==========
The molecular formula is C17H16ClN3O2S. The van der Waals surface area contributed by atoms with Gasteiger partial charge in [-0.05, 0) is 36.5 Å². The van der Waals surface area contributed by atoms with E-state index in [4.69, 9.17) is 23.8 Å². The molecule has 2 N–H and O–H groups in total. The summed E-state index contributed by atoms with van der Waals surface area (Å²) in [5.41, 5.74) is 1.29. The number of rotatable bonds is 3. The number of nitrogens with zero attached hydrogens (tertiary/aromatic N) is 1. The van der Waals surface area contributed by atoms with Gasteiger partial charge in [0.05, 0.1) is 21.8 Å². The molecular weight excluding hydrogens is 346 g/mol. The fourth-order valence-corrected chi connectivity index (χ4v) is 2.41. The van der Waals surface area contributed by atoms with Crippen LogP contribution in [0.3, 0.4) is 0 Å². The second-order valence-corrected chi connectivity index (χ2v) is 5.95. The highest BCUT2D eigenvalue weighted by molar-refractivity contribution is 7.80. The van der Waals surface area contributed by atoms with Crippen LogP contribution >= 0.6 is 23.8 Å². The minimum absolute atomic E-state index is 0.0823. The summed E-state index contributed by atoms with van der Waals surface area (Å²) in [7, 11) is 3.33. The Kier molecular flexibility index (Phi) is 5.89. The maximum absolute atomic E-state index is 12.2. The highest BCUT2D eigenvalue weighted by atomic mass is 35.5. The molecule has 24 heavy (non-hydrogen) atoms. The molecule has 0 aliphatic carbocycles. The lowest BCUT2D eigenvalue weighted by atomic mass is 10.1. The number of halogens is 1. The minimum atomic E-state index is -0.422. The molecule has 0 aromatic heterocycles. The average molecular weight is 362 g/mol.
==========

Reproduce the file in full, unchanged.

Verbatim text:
The molecular formula is C17H16ClN3O2S. The van der Waals surface area contributed by atoms with Gasteiger partial charge in [-0.05, 0) is 36.5 Å². The van der Waals surface area contributed by atoms with E-state index in [4.69, 9.17) is 23.8 Å². The molecule has 2 N–H and O–H groups in total. The summed E-state index contributed by atoms with van der Waals surface area (Å²) in [5.41, 5.74) is 1.29. The number of rotatable bonds is 3. The number of nitrogens with zero attached hydrogens (tertiary/aromatic N) is 1. The van der Waals surface area contributed by atoms with Gasteiger partial charge in [0.05, 0.1) is 21.8 Å². The molecular weight excluding hydrogens is 346 g/mol. The fourth-order valence-corrected chi connectivity index (χ4v) is 2.41. The van der Waals surface area contributed by atoms with Crippen LogP contribution in [0.3, 0.4) is 0 Å². The second-order valence-corrected chi connectivity index (χ2v) is 5.95. The highest BCUT2D eigenvalue weighted by molar-refractivity contribution is 7.80. The van der Waals surface area contributed by atoms with Crippen LogP contribution >= 0.6 is 23.8 Å². The minimum absolute atomic E-state index is 0.0823. The summed E-state index contributed by atoms with van der Waals surface area (Å²) in [7, 11) is 3.33. The Kier molecular flexibility index (Phi) is 5.89. The maximum absolute atomic E-state index is 12.2. The highest BCUT2D eigenvalue weighted by atomic mass is 35.5. The molecule has 24 heavy (non-hydrogen) atoms. The molecule has 0 aliphatic carbocycles. The lowest BCUT2D eigenvalue weighted by atomic mass is 10.1. The number of halogens is 1. The minimum atomic E-state index is -0.422. The molecule has 0 aromatic heterocycles. The average molecular weight is 362 g/mol.